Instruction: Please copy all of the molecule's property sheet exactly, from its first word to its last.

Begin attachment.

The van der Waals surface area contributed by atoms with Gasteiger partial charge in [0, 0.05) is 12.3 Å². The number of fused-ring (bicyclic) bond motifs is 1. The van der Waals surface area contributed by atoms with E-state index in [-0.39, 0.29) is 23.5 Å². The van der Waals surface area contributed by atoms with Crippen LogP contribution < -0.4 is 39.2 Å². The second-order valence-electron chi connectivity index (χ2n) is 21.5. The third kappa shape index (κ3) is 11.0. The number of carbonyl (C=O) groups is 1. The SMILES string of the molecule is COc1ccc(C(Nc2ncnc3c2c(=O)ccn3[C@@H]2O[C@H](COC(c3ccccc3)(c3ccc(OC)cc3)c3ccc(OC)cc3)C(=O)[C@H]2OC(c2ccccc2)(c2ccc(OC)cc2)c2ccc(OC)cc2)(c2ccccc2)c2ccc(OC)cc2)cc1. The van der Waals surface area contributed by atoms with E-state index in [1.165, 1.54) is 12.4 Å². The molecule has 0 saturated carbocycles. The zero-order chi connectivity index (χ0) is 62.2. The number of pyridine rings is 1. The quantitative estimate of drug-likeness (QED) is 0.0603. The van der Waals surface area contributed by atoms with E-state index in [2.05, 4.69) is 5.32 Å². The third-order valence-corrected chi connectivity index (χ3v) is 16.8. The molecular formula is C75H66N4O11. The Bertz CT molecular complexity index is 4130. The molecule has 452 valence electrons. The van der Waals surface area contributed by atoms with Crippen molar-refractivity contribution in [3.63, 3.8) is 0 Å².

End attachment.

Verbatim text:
The van der Waals surface area contributed by atoms with Gasteiger partial charge in [0, 0.05) is 12.3 Å². The number of fused-ring (bicyclic) bond motifs is 1. The van der Waals surface area contributed by atoms with E-state index in [-0.39, 0.29) is 23.5 Å². The van der Waals surface area contributed by atoms with Crippen LogP contribution < -0.4 is 39.2 Å². The second-order valence-electron chi connectivity index (χ2n) is 21.5. The third kappa shape index (κ3) is 11.0. The number of carbonyl (C=O) groups is 1. The SMILES string of the molecule is COc1ccc(C(Nc2ncnc3c2c(=O)ccn3[C@@H]2O[C@H](COC(c3ccccc3)(c3ccc(OC)cc3)c3ccc(OC)cc3)C(=O)[C@H]2OC(c2ccccc2)(c2ccc(OC)cc2)c2ccc(OC)cc2)(c2ccccc2)c2ccc(OC)cc2)cc1. The van der Waals surface area contributed by atoms with E-state index in [1.165, 1.54) is 12.4 Å². The molecule has 0 saturated carbocycles. The zero-order chi connectivity index (χ0) is 62.2. The number of pyridine rings is 1. The quantitative estimate of drug-likeness (QED) is 0.0603. The van der Waals surface area contributed by atoms with E-state index in [2.05, 4.69) is 5.32 Å². The third-order valence-corrected chi connectivity index (χ3v) is 16.8. The molecular formula is C75H66N4O11. The Bertz CT molecular complexity index is 4130. The molecule has 452 valence electrons. The van der Waals surface area contributed by atoms with Crippen molar-refractivity contribution in [3.63, 3.8) is 0 Å².